Originally Posted by jd_1138
Or maybe not, as I am not poetic enough for that. :) But I love this cast iron skillet. I bought it as a Christmas present to myself. My wife has had a bad back for a year, and I've had to learn to cook.
My wife is from Ohio (not that people in Ohio don't use cast iron -- plenty do), and she has never used cast iron before. Her mother & grandmother never did either. I grew up with yummy food prepared in cast iron. My mom and her mom are from the south and my grandmother was full-blooded native American (Choctaw/Cherokee), and my mom is half and was born in a Native hospital. Anyway they made awesome food prepared in cast iron skillets. My mom could take some beans and a hamhock and turn it into the best plate of beans and cornbread you ever had.
But in my family, the menfolk never were taught to cook. That was "women's work" (in the words of the women). I know -- not very PC, but that was a different generation/era. We guys were allowed to help clean up, though. lol.
Anyway, so I am learning to cook. I love this cast iron skillet. I can beat the heck out of it with heavy duty cooking, and all it takes to clean is a quick wipeout with a paper towel. It's getting nicely seasoned.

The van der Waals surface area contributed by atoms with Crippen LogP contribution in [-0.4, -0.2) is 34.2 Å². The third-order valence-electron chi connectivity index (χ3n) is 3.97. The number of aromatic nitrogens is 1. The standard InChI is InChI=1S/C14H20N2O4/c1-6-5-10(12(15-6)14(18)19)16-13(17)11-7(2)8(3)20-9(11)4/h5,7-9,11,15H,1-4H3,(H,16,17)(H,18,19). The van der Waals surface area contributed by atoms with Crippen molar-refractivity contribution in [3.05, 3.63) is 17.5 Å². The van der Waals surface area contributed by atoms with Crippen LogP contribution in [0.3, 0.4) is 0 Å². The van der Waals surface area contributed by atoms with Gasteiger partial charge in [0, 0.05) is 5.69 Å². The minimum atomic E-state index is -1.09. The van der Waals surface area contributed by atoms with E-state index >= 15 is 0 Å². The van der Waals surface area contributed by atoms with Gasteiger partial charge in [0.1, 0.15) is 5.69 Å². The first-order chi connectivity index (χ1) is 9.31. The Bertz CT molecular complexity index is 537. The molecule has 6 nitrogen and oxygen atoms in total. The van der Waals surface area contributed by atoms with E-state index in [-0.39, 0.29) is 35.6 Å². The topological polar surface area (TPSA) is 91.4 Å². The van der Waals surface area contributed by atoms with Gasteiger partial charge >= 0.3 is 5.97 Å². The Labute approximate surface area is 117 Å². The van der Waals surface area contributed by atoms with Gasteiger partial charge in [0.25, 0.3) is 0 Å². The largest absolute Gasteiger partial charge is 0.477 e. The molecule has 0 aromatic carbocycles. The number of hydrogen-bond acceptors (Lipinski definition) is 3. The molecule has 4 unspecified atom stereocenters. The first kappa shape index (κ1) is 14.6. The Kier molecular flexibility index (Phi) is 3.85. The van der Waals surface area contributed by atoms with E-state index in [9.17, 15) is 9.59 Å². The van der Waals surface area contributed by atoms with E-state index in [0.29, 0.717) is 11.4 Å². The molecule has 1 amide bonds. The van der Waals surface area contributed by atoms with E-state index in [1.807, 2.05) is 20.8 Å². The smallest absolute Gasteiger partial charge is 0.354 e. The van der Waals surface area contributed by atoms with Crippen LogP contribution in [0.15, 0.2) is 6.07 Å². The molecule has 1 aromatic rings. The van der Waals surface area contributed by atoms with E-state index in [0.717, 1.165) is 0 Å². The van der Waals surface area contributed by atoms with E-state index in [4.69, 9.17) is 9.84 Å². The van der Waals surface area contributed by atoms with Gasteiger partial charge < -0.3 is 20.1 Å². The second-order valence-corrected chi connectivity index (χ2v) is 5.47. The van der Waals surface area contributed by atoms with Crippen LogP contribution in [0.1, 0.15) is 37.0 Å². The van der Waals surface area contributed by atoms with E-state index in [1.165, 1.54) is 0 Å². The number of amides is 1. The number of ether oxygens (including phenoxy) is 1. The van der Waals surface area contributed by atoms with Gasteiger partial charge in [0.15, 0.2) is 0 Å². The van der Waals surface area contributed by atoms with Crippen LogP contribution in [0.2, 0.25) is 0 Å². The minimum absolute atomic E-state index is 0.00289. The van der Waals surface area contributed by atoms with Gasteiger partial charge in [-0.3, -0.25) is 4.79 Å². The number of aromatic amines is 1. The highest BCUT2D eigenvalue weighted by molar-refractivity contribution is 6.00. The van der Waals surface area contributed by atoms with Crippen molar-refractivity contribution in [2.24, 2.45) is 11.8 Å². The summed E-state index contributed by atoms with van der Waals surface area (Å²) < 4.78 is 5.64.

I know what you mean about both using the cast iron, and women stating that men have no place in the kitchen. I and a friend volunteered to cook at a Girl's camp one year. Our food was very well received, with many of the young ladies asking why they never got as good food at home. There were several women at the camp who said to our faces that we had no business in the kitchen. Both my friend and I are accomplished cooks, and the girls made appreciative pie plates for us. One of our helpers brought in some plastic spiders and laid them on various counter tops. Various young women were tasked with coming in and helping with the dishes after the evening meal. These girls were all teens. Well, the man with the spiders, after the girls had just begun to wash dishes, hollered, "Spider!", and snatched the plastic spider from next to where the girls were and popped it into his mouth. The girls simply went berserk. They were completely fooled, and unnerved. It was funny to watch. There were always camp leaders, ladies, who chaperoned whenever girls were anywhere near, though every man in the kitchen was beyond reproach. Still it protected us as well as the girls. No one could throw false accusations against anyone else. I hate that our society is so distrustful and that even the best intentioned men have to watch their backs every minute of every day, at work, in public, in friends, or neighbors homes, etc. But I digress.
I'm glad you CI pans are living up to your expectations, and you have developed a passion for the cooking arts.
Seeeeeeeya; Chief Longwind of the North